Next we take some time eliminating possibilities, but come up with another fairly common bird here, a BROWN-CRESTED FLYCATCHER*. Driving on through town, we see a guy with a set of great dreadlock, then pick up still another common bird, a CARIB GRACKLE*.
I stop in a little store, and get two Pepsis, two peppermint balls on sticks, a pack of two cupcakes. The guy opened the Pepsis, since they are bottles with non-twistoff caps. We have to hold them, so they don't tip over, while we drive through town to a small bridge over the Marianne River at the far end. We'll eat lunch there.
There is a different kind of swift here. These are a light-color all the way from just behind the wing to the tail, sort of cream colored, and are SHORT-TAILED SWIFTS.* We look for kingfishers on the bridge, but no luck there. Sharon and I then both spot one of the many raptors flying high, high overhead much of the time, but this one is different from the common Turkey and Black Vultures. We can see strong white underparts, with the wing edged in black. It's a highly desired WHITE HAWK*, and is incredibly elegant.
We have our lunch, and go over the bridge, and onto a trail to the right, beside the little smooth-flowing river. Our shiny car looks very comforting across the bridge. There are lots of birds high up in a bamboo clump, and we get another very nice bird -- a YELLOW-RUMPED CACIQUE* (oriole type bird). I don't know how to say "cacique," I have chosen ka-SEEK, where the "ka" rhymes with "baa" a sheep does.
Sharon calls my attention to a bird across the water, on the bank, and I pick up a Spotted Sandpiper, which walks along bobbing its tail all the time. I say "Look at him pop that tail," and Sharon says, "Yes, pretty cool." I say "Spotted Sandpiper, right?" and Sharon says no way. We figure out we're on different birds, each popping its tail. I switch over to her bird, and get a great little SILVERED ANTBIRD*, just before he pops into the brush.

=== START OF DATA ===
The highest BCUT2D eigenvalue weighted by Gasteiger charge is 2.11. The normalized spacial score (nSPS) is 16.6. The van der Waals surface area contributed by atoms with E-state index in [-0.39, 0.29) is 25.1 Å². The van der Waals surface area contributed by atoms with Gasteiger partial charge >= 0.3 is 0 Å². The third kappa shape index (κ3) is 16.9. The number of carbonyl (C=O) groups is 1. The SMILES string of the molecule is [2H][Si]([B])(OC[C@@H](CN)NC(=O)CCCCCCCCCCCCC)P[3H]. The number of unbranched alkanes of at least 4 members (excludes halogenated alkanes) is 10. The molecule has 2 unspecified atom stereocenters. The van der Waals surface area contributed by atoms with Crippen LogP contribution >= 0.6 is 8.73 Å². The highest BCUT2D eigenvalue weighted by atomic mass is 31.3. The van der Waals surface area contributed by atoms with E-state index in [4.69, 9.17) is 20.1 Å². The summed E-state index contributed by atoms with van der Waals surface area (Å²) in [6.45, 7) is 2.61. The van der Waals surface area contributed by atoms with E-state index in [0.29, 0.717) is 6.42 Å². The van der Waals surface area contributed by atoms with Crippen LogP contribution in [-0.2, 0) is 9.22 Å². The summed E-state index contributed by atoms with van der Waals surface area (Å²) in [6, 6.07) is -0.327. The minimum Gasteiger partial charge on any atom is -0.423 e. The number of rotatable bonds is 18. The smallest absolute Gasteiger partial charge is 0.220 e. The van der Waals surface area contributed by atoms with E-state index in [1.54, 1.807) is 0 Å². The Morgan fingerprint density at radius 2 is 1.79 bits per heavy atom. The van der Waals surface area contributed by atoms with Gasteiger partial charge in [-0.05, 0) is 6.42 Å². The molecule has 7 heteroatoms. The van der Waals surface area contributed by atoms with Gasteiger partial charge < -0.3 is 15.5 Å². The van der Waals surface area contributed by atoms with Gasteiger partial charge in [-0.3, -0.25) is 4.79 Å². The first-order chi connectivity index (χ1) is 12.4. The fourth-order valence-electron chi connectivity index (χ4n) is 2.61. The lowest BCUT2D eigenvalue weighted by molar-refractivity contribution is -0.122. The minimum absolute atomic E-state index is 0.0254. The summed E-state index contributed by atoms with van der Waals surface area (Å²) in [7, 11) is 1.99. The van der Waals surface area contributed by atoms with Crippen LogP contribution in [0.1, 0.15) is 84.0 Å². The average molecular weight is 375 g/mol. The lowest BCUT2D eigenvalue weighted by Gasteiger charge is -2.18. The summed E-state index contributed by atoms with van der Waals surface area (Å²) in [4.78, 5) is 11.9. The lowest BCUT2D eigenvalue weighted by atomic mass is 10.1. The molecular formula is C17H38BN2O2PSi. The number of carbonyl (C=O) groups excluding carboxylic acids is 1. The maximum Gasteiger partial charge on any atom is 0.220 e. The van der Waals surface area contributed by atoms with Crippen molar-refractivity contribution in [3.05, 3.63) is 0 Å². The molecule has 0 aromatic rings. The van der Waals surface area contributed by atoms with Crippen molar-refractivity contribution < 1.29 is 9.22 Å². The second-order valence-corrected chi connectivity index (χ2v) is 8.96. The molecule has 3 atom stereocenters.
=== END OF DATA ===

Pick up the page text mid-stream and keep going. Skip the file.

There is an entire family of antbirds in Trinidad, and contrary to what I always thought, it's not the ants that they eat. Rather, the insects the ants scare up. Like the birds standing around a farmer's field by the cows, waiting for them to take a step and scare up a goody. Not to say that they DON'T eat ants, just that ants aren't their main diet.
We are getting many Magnificent Frigatebirds off and on, high overhead, today. We stop at the private beach, where we pay $10 TT to get in, about $1.50 US. A pair of Palm Tanagers in a palm tree. We take some photos to make it seem like we are relaxing on the beach, then take off again.
Now we've made our way back up onto Blanchisseuse Road, and we get a couple of spectacular birds, a pair of RUFOUS-TAILED JACAMARS*, which look sort of like kingfishers, but then again, not at all. I get some great video of them.
I figure that the name of this road, "Washerwoman" in English, comes because of the corrugated scrubbing boards they used to use to get the clothes clean. Only the corrugations of the road aren't the up-and-down variety, but the switchback-upon-switchback characteristics. As usual, I don't ask, but just make up something that sounds good. Then when I hear the truth later, I am in great awe.
Sharon has taken to asking me, after I give her a story is to say, "Did you read that or make it up?" Since I can't ever think of a good cover story, "I tell her I made it up, but doesn't it sound good?" Or "Could happen!" as comedian Judy Tenuda used to say.
We stop at an overlook facing west, and get a bird we tried for in Texas, a COMMON BLACKHAWK*. It is all black, with a white band on the tail, and soars gracefully over the valley.
We continue our way back towards Asa Wright, looking for something called the El Brasso Trace. We thought we found it on the way over, but it seemed to stop at a house, so we bypassed it. This time, we see a boy playing at the house. He notices us also, and comes over. "Goin' right t'ere," he says, pointing to a trail taking a sharp bend around a dirt bank not visible from the road. "We're looking at birds," Sharon says to him. He says something quickly, and runs up to his house. We wait to see what he has to show or tell us.
He comes back with a home-made wooden cage, with a little Violaceous Euphonia in it. Sharon asks if he caught it as an adult, or if he took it out of a nest or something. "Catch," he says, and demonstrates two compartments built into the top edges of the cage. They are homemade traps, which close the top when a bird comes in to eat the fruit that was put there, and trips a little lever. Then he can open the trap bottom, and the bird drops right into the main cage.